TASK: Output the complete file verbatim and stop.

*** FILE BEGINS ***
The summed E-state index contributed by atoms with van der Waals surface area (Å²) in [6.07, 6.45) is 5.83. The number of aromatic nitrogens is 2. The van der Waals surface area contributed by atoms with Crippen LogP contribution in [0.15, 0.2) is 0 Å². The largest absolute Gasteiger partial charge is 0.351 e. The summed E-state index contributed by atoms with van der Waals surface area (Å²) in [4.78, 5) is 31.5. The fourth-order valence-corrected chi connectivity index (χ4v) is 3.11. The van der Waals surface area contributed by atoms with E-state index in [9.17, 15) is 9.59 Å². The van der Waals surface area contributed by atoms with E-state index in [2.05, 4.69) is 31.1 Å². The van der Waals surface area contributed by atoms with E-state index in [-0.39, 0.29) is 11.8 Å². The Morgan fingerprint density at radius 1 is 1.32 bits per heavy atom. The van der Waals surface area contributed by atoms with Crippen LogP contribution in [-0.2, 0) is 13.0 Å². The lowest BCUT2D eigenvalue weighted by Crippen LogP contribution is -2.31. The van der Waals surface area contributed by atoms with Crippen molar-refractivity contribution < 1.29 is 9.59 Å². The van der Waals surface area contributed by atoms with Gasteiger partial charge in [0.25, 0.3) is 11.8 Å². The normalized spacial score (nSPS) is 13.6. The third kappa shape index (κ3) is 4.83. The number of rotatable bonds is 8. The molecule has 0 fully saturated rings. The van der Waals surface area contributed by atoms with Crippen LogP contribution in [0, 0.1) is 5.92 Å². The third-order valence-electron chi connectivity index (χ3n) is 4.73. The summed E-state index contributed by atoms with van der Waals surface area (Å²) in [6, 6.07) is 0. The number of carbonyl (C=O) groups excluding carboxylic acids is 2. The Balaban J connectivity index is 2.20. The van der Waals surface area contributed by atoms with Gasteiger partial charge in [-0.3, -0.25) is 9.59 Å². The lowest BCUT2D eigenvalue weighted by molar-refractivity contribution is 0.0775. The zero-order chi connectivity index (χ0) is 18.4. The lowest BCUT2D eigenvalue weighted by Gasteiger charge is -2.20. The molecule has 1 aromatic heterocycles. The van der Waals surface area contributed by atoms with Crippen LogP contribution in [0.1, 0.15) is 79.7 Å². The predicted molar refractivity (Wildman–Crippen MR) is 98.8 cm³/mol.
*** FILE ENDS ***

The summed E-state index contributed by atoms with van der Waals surface area (Å²) in [6.07, 6.45) is 5.83. The number of aromatic nitrogens is 2. The van der Waals surface area contributed by atoms with Crippen LogP contribution in [0.15, 0.2) is 0 Å². The largest absolute Gasteiger partial charge is 0.351 e. The summed E-state index contributed by atoms with van der Waals surface area (Å²) in [4.78, 5) is 31.5. The fourth-order valence-corrected chi connectivity index (χ4v) is 3.11. The van der Waals surface area contributed by atoms with E-state index in [9.17, 15) is 9.59 Å². The van der Waals surface area contributed by atoms with E-state index in [2.05, 4.69) is 31.1 Å². The van der Waals surface area contributed by atoms with E-state index in [-0.39, 0.29) is 11.8 Å². The Morgan fingerprint density at radius 1 is 1.32 bits per heavy atom. The van der Waals surface area contributed by atoms with Crippen LogP contribution in [-0.2, 0) is 13.0 Å². The lowest BCUT2D eigenvalue weighted by Crippen LogP contribution is -2.31. The van der Waals surface area contributed by atoms with Crippen molar-refractivity contribution < 1.29 is 9.59 Å². The van der Waals surface area contributed by atoms with Gasteiger partial charge in [0.25, 0.3) is 11.8 Å². The normalized spacial score (nSPS) is 13.6. The third kappa shape index (κ3) is 4.83. The number of rotatable bonds is 8. The molecule has 0 fully saturated rings. The van der Waals surface area contributed by atoms with Crippen LogP contribution in [0, 0.1) is 5.92 Å². The third-order valence-electron chi connectivity index (χ3n) is 4.73. The summed E-state index contributed by atoms with van der Waals surface area (Å²) in [6, 6.07) is 0. The number of carbonyl (C=O) groups excluding carboxylic acids is 2. The Balaban J connectivity index is 2.20. The van der Waals surface area contributed by atoms with Gasteiger partial charge in [-0.3, -0.25) is 9.59 Å². The lowest BCUT2D eigenvalue weighted by molar-refractivity contribution is 0.0775. The zero-order chi connectivity index (χ0) is 18.4. The lowest BCUT2D eigenvalue weighted by Gasteiger charge is -2.20. The molecule has 1 aromatic heterocycles. The van der Waals surface area contributed by atoms with Crippen LogP contribution in [0.1, 0.15) is 79.7 Å². The predicted molar refractivity (Wildman–Crippen MR) is 98.8 cm³/mol.